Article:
“What are the strengths and weaknesses of the partnership between Mexico and the United States? What might be done to improve it? Exploring both policy and process, and ranging from issues of trade and development to concerns about migration, the environment, and crime, the authors of ‘Mexico and the United States’ provide a comprehensive analysis of one of the world’s most complex bilateral relationships…”
Book Launch Event: http://bit.ly/USMXPartners
Thursday, May 23, 2013 / 3:30 – 5:30 pm / Wilson Center
Details & RSVP: http://bit.ly/StateofBorder
In conjunction with the North American Center for Transborder Studies and El Colegio de la Frontera Norte, The Woodrow Wilson Center’s Mexico Institute is pleased to invite you to the launch of The State of the Border Report.
The report provides a comprehensive look at the state of affairs in the management of the U.S.-Mexico border and the border region, focusing on four core areas: trade and competitiveness, security, sustainability, and quality of life.
WHERE: 5th Floor Woodrow Wilson Center
On the same day that President Obama begins his trip to Latin America, the authors of the Mexico Institute’s new policy report will present their recommendations for strengthening U.S.-Mexico relations. President Obama and President Peña Nieto will meet in the context of booming bilateral trade, a major U.S. effort to reform immigration law, a potential Mexican energy reform, and ongoing but evolving cooperation in addressing public security and organized crime. The discussion will touch on each of these topics, as well as other issues in the bilateral relationship.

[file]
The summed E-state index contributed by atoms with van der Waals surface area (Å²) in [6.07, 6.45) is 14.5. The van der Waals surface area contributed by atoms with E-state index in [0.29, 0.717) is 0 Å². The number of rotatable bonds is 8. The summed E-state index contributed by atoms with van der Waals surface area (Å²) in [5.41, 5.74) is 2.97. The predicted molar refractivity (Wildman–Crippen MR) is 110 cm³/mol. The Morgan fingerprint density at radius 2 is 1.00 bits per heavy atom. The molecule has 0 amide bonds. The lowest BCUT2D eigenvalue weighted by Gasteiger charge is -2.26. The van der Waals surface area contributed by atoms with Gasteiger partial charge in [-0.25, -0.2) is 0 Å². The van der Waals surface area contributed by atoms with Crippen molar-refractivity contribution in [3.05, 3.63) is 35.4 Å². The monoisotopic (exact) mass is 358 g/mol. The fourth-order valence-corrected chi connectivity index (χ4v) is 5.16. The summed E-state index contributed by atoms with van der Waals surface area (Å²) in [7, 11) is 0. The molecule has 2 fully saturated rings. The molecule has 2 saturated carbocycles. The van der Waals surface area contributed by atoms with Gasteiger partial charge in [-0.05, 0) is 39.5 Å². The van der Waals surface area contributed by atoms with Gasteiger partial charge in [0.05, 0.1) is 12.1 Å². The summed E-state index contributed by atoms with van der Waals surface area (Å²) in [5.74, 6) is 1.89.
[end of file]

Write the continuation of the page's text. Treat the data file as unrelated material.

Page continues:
Those concerned about the 11.1 million undocumented immigrants who come to the United States from around the world may one day miss a time when the U.S. easily attracted workers from Mexico. As the baby-boom generation sails into retirement and the Mexican birth rate decreases, the U.S. will have a shortage of both skilled and unskilled labor, and will have to turn to other foreign countries to meet demand, policy analyst Shannon O’Neil writes in her new book Two Nations Indivisible: Mexico the United States, and the Road Ahead.
“This combination may lead to a rapid turnaround on this hot-button issue [immigration],” O’Neil writes. “Desperate to close the gaps in America’s workforce, in the next decade we may be urging Mexicans to come to the United States.”
Music streaming service Spotify has launched in Mexico – its first push into the huge Latin American market. The Swedish start-up, which has more than 24 million active users, has also gone live in Asia – in Hong Kong, Malaysia and Singapore. Launches in Estonia, Latvia, Lithuania and Iceland mean the service is now accessible in a total of 28 countries.
Spotify is the leader in music streaming globally, but analysts expect Apple to make its move soon. It is believed, but not confirmed, that Apple has come to an agreement with several major labels, including Universal Music, to launch a streaming service which has been informally dubbed “iRadio”. A music industry source told the BBC he expected Apple’s product to be available by the third quarter of this year. However, Spotify’s head start in the market has seen it amass more than six million paid subscribers since its launch in 2008.
The latest publication by the Regional Migration Study Group – a collaboration between the Woodrow Wilson Center and the Migration Policy Institute – addresses the economic factors that have influenced Mexican migration to the United States, and attempts to construct scenarios on how these migratory flows might change in the near future.